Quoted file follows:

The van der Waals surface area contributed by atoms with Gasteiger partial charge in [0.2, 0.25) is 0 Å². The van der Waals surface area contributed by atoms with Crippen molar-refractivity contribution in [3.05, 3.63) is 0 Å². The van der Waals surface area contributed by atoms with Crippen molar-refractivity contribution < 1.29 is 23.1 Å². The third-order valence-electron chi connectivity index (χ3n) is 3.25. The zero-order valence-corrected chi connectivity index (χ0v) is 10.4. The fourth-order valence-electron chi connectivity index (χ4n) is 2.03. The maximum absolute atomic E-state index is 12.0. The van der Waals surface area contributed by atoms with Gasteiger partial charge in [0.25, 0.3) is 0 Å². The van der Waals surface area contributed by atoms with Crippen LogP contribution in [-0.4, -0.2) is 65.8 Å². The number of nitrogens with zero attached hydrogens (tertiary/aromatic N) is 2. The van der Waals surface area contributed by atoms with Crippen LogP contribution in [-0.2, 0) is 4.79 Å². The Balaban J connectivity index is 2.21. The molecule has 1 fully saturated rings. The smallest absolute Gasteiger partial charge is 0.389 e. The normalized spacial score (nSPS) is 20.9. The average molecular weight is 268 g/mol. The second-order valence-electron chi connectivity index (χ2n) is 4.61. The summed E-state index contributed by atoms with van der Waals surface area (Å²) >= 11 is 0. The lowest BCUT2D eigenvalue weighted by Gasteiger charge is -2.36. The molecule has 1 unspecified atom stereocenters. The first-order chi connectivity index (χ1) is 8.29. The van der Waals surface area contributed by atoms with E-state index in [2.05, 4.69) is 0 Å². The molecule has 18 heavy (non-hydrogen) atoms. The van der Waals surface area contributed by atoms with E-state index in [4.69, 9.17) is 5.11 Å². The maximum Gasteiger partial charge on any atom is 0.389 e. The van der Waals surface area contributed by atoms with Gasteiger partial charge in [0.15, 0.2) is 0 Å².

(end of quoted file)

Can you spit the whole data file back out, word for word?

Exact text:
The van der Waals surface area contributed by atoms with Gasteiger partial charge in [0.2, 0.25) is 0 Å². The van der Waals surface area contributed by atoms with Crippen molar-refractivity contribution in [3.05, 3.63) is 0 Å². The van der Waals surface area contributed by atoms with Crippen molar-refractivity contribution < 1.29 is 23.1 Å². The third-order valence-electron chi connectivity index (χ3n) is 3.25. The zero-order valence-corrected chi connectivity index (χ0v) is 10.4. The fourth-order valence-electron chi connectivity index (χ4n) is 2.03. The maximum absolute atomic E-state index is 12.0. The van der Waals surface area contributed by atoms with Gasteiger partial charge in [0.25, 0.3) is 0 Å². The van der Waals surface area contributed by atoms with Crippen LogP contribution in [-0.4, -0.2) is 65.8 Å². The number of nitrogens with zero attached hydrogens (tertiary/aromatic N) is 2. The van der Waals surface area contributed by atoms with Crippen LogP contribution in [-0.2, 0) is 4.79 Å². The Balaban J connectivity index is 2.21. The molecule has 1 fully saturated rings. The smallest absolute Gasteiger partial charge is 0.389 e. The normalized spacial score (nSPS) is 20.9. The average molecular weight is 268 g/mol. The second-order valence-electron chi connectivity index (χ2n) is 4.61. The summed E-state index contributed by atoms with van der Waals surface area (Å²) >= 11 is 0. The lowest BCUT2D eigenvalue weighted by Gasteiger charge is -2.36. The molecule has 1 unspecified atom stereocenters. The first-order chi connectivity index (χ1) is 8.29. The van der Waals surface area contributed by atoms with E-state index in [2.05, 4.69) is 0 Å². The molecule has 18 heavy (non-hydrogen) atoms. The van der Waals surface area contributed by atoms with E-state index in [4.69, 9.17) is 5.11 Å². The maximum Gasteiger partial charge on any atom is 0.389 e. The van der Waals surface area contributed by atoms with Gasteiger partial charge in [0.15, 0.2) is 0 Å².